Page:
# Combinators

# Combinators in z^3

Combinators are an advanced concept. But z^3 makes it simple.

For more details, please go through Combinators Theory.

Functional Languages often use patterns to combine function. These are called Combinators. For example, few of these patterns are given in Functional programming in JavaScript Part 2 - Combinators (such as Tap, Currying, Pipe/Compose, Fork, Alternation, Sequence, etc.).

In z^3, Combinators are accessible as a part of an array of functions, as well as in the Global Scope.

Take for example the B combinator, which is defined as B = a => b => c => a(b(c)), and takes functions and apply them one atop the other.

In z^3, [SUM,RECIPROCAL].$combinators("B") gives a function that can be called with arguments.

[SUM,RECIPROCAL].$combinators("B")(1..10)

gives 2.9289682539682538 (which is SUM(RECIPROCAL(1..10))).

From the Global Scope, the call could be λB([SUM,RECIPROCAL])(1..10) . All combinators are named such as λCOMBINATOR with a λ prefix at the global scope. The parameters are an array of functions, and the resulting function can be used later with parameters to provide results.

Code Keyboard Helper contains a panel to aid the use of combinators.

This is WIP. Below are some of the code to try. The Quick Panel shows all the combinators that can be tried in z^3.

## Array Combinators

z^3 Array Combinators can be used to represent and complex programming logic, along with the powerful Array Member Function called $fnx, which can take a complex array structure and convert it into a full fledged programming logic, fully availing the power of Combinators.

$fnx is the core function that is utilized by other member functions such as $combinators, $atop, $tap, $pipe, $compose, $sequence, $fork, $alternation, etc. All popular combinators are named with the letters as well as bird names, and in several cases APL Glyphs. The use of functions stored in Arrays being invoked into patterns represented by combinators is an interesting twist that could change the way we think about programs in the future.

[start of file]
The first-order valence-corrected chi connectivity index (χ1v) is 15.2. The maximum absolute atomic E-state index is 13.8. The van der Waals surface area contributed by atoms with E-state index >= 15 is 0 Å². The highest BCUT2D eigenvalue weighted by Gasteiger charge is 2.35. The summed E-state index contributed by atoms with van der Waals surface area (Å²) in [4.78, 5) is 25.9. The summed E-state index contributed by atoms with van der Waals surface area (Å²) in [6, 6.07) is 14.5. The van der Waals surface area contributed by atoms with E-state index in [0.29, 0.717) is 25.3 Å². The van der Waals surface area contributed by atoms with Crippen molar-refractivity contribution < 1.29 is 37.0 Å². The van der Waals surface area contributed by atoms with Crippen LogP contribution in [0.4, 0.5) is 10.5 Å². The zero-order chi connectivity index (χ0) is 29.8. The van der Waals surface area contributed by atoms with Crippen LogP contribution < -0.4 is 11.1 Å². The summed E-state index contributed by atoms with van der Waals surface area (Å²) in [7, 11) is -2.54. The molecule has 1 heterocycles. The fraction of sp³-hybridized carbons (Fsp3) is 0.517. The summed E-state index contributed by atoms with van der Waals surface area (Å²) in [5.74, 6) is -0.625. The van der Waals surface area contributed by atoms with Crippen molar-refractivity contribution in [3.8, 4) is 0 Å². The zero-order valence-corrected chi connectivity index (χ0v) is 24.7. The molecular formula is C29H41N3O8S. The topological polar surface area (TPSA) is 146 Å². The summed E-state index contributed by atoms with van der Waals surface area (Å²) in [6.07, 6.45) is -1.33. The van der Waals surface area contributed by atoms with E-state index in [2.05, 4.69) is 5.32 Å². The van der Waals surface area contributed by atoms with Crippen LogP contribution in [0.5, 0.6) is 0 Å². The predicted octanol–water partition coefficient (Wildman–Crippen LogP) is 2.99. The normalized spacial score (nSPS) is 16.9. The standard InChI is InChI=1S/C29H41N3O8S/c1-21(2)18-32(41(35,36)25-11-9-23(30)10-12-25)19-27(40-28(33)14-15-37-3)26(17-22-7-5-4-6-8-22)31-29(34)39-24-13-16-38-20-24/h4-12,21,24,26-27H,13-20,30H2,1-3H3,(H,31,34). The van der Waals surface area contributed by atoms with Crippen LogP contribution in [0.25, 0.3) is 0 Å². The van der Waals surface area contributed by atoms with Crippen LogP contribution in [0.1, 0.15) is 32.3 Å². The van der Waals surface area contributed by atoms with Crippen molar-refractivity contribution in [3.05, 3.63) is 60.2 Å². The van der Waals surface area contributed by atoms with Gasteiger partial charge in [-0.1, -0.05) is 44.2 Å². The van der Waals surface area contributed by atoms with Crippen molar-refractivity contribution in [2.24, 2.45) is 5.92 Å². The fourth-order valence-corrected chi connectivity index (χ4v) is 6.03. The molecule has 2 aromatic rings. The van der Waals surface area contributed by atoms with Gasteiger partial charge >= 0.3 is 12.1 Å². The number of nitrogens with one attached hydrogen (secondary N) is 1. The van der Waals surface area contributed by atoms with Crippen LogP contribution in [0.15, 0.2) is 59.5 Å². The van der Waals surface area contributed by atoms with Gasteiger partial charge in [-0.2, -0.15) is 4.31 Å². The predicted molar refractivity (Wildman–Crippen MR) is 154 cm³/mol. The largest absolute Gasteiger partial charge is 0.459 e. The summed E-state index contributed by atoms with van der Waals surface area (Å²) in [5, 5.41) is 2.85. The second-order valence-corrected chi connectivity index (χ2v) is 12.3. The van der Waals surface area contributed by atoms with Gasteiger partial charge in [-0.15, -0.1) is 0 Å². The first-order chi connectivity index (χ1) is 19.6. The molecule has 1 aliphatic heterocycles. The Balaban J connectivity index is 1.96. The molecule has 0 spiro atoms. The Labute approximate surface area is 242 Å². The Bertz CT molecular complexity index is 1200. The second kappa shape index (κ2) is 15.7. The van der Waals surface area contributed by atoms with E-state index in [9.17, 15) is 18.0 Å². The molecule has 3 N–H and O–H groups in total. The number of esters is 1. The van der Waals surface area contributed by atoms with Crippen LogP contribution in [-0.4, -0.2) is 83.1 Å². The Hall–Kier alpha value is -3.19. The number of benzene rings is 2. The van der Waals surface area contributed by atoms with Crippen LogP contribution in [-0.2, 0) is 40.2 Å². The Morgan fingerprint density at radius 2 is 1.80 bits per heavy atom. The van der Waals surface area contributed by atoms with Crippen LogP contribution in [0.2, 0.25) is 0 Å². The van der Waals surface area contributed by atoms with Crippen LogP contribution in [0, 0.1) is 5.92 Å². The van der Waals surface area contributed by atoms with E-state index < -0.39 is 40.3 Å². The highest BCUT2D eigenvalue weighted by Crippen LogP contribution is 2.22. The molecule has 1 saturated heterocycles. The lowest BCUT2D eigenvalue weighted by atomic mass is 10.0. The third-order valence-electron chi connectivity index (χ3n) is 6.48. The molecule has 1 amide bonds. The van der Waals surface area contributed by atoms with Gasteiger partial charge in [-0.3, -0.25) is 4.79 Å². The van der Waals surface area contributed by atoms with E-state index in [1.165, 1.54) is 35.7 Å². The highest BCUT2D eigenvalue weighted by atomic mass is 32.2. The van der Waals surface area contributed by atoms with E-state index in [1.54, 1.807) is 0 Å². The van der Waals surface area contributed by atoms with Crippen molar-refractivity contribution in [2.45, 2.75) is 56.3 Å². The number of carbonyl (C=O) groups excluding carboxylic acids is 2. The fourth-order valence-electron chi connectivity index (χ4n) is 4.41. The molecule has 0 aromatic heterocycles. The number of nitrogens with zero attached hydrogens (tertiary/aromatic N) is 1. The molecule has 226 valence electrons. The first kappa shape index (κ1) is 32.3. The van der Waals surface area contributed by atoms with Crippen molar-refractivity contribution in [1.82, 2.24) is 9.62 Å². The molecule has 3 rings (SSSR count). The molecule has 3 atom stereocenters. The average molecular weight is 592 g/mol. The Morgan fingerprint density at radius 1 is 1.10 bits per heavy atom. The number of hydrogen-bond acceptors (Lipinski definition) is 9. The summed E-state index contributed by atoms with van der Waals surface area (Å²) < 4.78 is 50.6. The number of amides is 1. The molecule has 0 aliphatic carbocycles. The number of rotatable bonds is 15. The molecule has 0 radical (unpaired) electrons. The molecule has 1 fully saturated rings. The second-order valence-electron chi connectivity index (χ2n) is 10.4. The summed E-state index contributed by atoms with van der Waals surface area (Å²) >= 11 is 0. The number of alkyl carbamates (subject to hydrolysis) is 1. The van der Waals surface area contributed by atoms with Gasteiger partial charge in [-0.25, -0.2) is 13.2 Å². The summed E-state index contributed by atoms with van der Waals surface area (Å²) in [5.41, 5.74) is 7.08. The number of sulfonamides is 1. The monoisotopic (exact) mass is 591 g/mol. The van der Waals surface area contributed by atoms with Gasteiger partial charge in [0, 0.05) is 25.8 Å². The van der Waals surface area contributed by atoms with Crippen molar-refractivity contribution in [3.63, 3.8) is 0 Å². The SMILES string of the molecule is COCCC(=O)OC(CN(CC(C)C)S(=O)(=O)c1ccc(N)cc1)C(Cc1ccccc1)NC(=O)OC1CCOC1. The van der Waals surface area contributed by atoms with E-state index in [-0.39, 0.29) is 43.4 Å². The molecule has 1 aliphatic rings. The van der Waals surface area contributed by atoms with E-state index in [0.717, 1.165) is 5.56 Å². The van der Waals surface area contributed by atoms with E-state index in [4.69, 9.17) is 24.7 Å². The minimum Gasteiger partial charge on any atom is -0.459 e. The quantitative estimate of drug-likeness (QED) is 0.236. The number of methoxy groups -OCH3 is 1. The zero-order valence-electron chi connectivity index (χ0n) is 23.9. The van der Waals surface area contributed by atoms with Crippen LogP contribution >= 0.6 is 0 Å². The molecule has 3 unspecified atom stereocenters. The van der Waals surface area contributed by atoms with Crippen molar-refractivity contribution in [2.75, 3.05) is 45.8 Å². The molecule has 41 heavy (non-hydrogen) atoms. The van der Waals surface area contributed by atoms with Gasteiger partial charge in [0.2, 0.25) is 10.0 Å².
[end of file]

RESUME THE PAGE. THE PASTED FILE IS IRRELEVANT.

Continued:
For advanced users, this approach suggest as a technique to generate effectively curried functions, that are partially evaluated and held for future use.

## Notes and Code to Try

// https://thecodest.co/blog/power-of-functional-programming-in-javascript-part-2-combinators/ // combinators // function trains //eval([COS,SIN,TAN,SUM].$fnx())(45) [COS,SIN,TAN,SUM].$fnx() [COS,SIN,TAN,SUM].$fnx()(45) [COS,SIN,TAN,SUM].$atop()(45) [COS,SIN].$atop() [COS,SIN,TAN,SUM].$atop()(45) [COS,SIN,TAN,SUM].$atop()(22..45) [COS,SIN,TAN].$atop()(22..45) [SUM,[SIN,TAN]].$atop()(22..45) [[SIN,TAN],SUM].$atop()(22..45) // more like the way to operate [[SIN,TAN],SUM].$fnx()(22..45) ([[SIN,TAN],SUM].$fnx())+"" ([[SIN,TAN],SUM].$fnx())(45..90) ([[[SIN],[TAN]],SUM].$fnx())(45..90) ([[[SIN],[TAN]],SUM].$fnx())(49,39) ([[[SIN],[TAN]],SUM].$fnx())(49,34) ([[[SIN],TAN],SUM].$fnx())(49,34) ([[[SIN],TAN],SUM].$fnx())+"" ([[[SIN],TAN,[COS]],SUM].$fnx())+"" ([[[SIN],[TAN],[COS]],SUM].$fnx())+"" ([[SIN,TAN,[COS]],SUM].$fnx())+"" [DIVIDE,SUM,Length].$fork() [DIVIDE,SUM,Length].$fork()(1..100) [DIVIDE,SUM,Length].$fork()([5, 3, 2, 8, 4, 2]) $Fork([DIVIDE,Length,SUM])([2,3,4,5]) [DIVIDE,SUM,Length].$fork()([5, 3, 2, 8, 4, 2]) [SIN,COS,TAN].$sequence()(1..10) // does not have to return values. just need to run them in sequence, no array result expected. // if needed, could have a wrap functionality to fnx with an array member doing that. [SIN,COS,TAN].$pipe()(1..10) [SIN,COS,TAN].$compose()(1..10) [SIN,COS,TAN].$tap()(1..10) // done: with itself call in parallel. // (function(a){return(ITSELF(TAN(COS(SIN(a)))))}) // how to reflect ITSELF a in this. Maybe another indicator to capture and reflect? // and how do we wrap a set into an array? [SIN,COS,TAN].$tap()(10) [x=>x>4?1,x=>x>8?2,x=>x>14?3].$alternation()(10) [x=>x>4?1,x=>x>8?2,x=>x>14?3].$alternation()(10) [x=>x>4?1,x=>x>8?2,x=>x>14?3].$alternation()+"" [x=>x<4?1,x=>x<8?2,x=>x<14?3].$alternation()(10) [].$combinators() [SIN,COS].$combinators("B")(3) [SIN,COS].$fnx("B")(3) [SIN,COS].$combinators("B")(3) [].$combinators("I")(3) [SIN,COS].$combinators("K")(3) // gives SIN as it ignore COS etc. constant [3,43].$combinators("K") [DIVIDE,SUM,Length].$combinators("Φ")(1..10) // errors on this one because the com. [DIVIDE,SUM].$combinators("Σ")(1..10) // not working. as a is not generating a function. //[SIN,COS].$combinators("Σ")(1..10) [SIN,COS].$fnx("⊣⊢")(1..10) [].$combinators() //add by default window['λ⊣⊢'] //can still work $combinators([SIN,COS],"B")(1..20) [DIVIDE,SUM,Length].$combinators("B")(1..10) // gives error

# Standard Combinator Notation Examples

Example of Phi Combinator with Lambda Notation: λΦ([DIVIDE,SUM,Length])(1..10) //λΦ([DIVIDE,SUM,Length]) creates a function pattern d => a(b(d),c(d)), where DIVIDE is a, SUM is b, Length is c, and d is the data effectively./